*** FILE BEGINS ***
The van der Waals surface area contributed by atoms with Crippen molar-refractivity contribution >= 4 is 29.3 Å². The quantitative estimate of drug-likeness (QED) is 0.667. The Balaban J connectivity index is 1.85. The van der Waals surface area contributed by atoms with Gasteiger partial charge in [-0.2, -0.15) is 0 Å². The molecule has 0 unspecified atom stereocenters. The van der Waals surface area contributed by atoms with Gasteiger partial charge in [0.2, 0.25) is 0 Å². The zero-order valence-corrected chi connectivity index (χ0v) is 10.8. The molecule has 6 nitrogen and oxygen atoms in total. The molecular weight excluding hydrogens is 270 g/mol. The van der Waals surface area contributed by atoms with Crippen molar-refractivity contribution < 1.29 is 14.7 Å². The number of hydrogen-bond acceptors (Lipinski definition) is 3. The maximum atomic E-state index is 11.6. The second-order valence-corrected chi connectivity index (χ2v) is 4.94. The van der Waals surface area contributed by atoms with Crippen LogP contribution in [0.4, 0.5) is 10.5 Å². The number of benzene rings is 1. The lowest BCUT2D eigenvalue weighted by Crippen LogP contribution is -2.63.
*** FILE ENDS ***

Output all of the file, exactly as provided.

The van der Waals surface area contributed by atoms with Crippen molar-refractivity contribution >= 4 is 29.3 Å². The quantitative estimate of drug-likeness (QED) is 0.667. The Balaban J connectivity index is 1.85. The van der Waals surface area contributed by atoms with Gasteiger partial charge in [-0.2, -0.15) is 0 Å². The molecule has 0 unspecified atom stereocenters. The van der Waals surface area contributed by atoms with Gasteiger partial charge in [0.2, 0.25) is 0 Å². The zero-order valence-corrected chi connectivity index (χ0v) is 10.8. The molecule has 6 nitrogen and oxygen atoms in total. The molecular weight excluding hydrogens is 270 g/mol. The van der Waals surface area contributed by atoms with Crippen molar-refractivity contribution < 1.29 is 14.7 Å². The number of hydrogen-bond acceptors (Lipinski definition) is 3. The maximum atomic E-state index is 11.6. The second-order valence-corrected chi connectivity index (χ2v) is 4.94. The van der Waals surface area contributed by atoms with Crippen LogP contribution in [0.4, 0.5) is 10.5 Å². The number of benzene rings is 1. The lowest BCUT2D eigenvalue weighted by Crippen LogP contribution is -2.63.